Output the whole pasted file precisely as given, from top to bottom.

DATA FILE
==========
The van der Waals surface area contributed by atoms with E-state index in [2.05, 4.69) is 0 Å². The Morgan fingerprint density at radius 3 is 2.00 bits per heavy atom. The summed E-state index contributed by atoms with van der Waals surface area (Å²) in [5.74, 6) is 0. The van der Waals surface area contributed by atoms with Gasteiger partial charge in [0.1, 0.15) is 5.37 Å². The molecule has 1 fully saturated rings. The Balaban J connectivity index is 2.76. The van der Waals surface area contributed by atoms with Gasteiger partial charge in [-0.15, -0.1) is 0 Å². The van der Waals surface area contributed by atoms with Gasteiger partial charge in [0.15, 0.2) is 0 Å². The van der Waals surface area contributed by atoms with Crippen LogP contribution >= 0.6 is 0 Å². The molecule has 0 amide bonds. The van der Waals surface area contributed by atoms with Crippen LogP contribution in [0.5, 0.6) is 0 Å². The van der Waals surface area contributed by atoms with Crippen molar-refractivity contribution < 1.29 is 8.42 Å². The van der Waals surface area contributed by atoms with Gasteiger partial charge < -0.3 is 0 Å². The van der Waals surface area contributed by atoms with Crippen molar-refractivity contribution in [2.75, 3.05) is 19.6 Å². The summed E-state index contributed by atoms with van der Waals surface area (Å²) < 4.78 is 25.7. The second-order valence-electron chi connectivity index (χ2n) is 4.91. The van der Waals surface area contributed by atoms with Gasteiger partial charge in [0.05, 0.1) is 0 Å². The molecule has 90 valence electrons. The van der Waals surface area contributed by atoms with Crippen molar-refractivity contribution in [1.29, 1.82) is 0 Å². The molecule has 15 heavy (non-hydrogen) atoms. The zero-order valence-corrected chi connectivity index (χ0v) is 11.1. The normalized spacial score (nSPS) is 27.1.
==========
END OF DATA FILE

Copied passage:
The van der Waals surface area contributed by atoms with E-state index in [2.05, 4.69) is 0 Å². The Morgan fingerprint density at radius 3 is 2.00 bits per heavy atom. The summed E-state index contributed by atoms with van der Waals surface area (Å²) in [5.74, 6) is 0. The van der Waals surface area contributed by atoms with Gasteiger partial charge in [0.1, 0.15) is 5.37 Å². The molecule has 1 fully saturated rings. The Balaban J connectivity index is 2.76. The van der Waals surface area contributed by atoms with Gasteiger partial charge in [-0.15, -0.1) is 0 Å². The van der Waals surface area contributed by atoms with Gasteiger partial charge in [0.15, 0.2) is 0 Å². The van der Waals surface area contributed by atoms with Crippen LogP contribution >= 0.6 is 0 Å². The molecule has 0 amide bonds. The van der Waals surface area contributed by atoms with Crippen LogP contribution in [0.5, 0.6) is 0 Å². The van der Waals surface area contributed by atoms with Crippen molar-refractivity contribution < 1.29 is 8.42 Å². The van der Waals surface area contributed by atoms with Gasteiger partial charge < -0.3 is 0 Å². The van der Waals surface area contributed by atoms with Crippen molar-refractivity contribution in [2.75, 3.05) is 19.6 Å². The summed E-state index contributed by atoms with van der Waals surface area (Å²) < 4.78 is 25.7. The second-order valence-electron chi connectivity index (χ2n) is 4.91. The van der Waals surface area contributed by atoms with Gasteiger partial charge in [0.05, 0.1) is 0 Å². The molecule has 90 valence electrons. The van der Waals surface area contributed by atoms with Crippen molar-refractivity contribution in [1.29, 1.82) is 0 Å². The molecule has 15 heavy (non-hydrogen) atoms. The zero-order valence-corrected chi connectivity index (χ0v) is 11.1. The normalized spacial score (nSPS) is 27.1.